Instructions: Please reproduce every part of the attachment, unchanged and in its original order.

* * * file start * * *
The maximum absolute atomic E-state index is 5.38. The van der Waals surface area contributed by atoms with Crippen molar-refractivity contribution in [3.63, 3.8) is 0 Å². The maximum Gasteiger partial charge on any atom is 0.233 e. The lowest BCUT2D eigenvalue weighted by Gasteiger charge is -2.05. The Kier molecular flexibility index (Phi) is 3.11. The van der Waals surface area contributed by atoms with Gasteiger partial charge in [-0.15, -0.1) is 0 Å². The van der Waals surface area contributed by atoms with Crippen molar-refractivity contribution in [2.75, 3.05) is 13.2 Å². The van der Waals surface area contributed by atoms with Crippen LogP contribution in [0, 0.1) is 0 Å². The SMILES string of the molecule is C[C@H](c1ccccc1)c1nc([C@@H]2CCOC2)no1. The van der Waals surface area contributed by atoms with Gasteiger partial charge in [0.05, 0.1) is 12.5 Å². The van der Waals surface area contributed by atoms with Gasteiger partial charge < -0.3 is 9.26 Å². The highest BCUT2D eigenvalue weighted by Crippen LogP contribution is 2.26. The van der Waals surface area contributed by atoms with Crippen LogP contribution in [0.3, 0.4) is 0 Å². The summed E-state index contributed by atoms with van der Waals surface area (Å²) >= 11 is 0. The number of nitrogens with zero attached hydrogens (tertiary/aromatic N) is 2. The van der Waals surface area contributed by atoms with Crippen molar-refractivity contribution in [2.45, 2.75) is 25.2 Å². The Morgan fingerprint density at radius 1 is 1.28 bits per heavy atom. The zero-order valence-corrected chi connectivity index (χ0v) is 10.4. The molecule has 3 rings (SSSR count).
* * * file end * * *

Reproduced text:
The maximum absolute atomic E-state index is 5.38. The van der Waals surface area contributed by atoms with Crippen molar-refractivity contribution in [3.63, 3.8) is 0 Å². The maximum Gasteiger partial charge on any atom is 0.233 e. The lowest BCUT2D eigenvalue weighted by Gasteiger charge is -2.05. The Kier molecular flexibility index (Phi) is 3.11. The van der Waals surface area contributed by atoms with Gasteiger partial charge in [-0.15, -0.1) is 0 Å². The van der Waals surface area contributed by atoms with Crippen molar-refractivity contribution in [2.75, 3.05) is 13.2 Å². The van der Waals surface area contributed by atoms with Crippen LogP contribution in [0, 0.1) is 0 Å². The SMILES string of the molecule is C[C@H](c1ccccc1)c1nc([C@@H]2CCOC2)no1. The van der Waals surface area contributed by atoms with Gasteiger partial charge in [0.05, 0.1) is 12.5 Å². The van der Waals surface area contributed by atoms with Gasteiger partial charge < -0.3 is 9.26 Å². The highest BCUT2D eigenvalue weighted by Crippen LogP contribution is 2.26. The van der Waals surface area contributed by atoms with Crippen LogP contribution in [0.3, 0.4) is 0 Å². The summed E-state index contributed by atoms with van der Waals surface area (Å²) >= 11 is 0. The number of nitrogens with zero attached hydrogens (tertiary/aromatic N) is 2. The van der Waals surface area contributed by atoms with Crippen molar-refractivity contribution in [2.45, 2.75) is 25.2 Å². The Morgan fingerprint density at radius 1 is 1.28 bits per heavy atom. The zero-order valence-corrected chi connectivity index (χ0v) is 10.4. The molecule has 3 rings (SSSR count).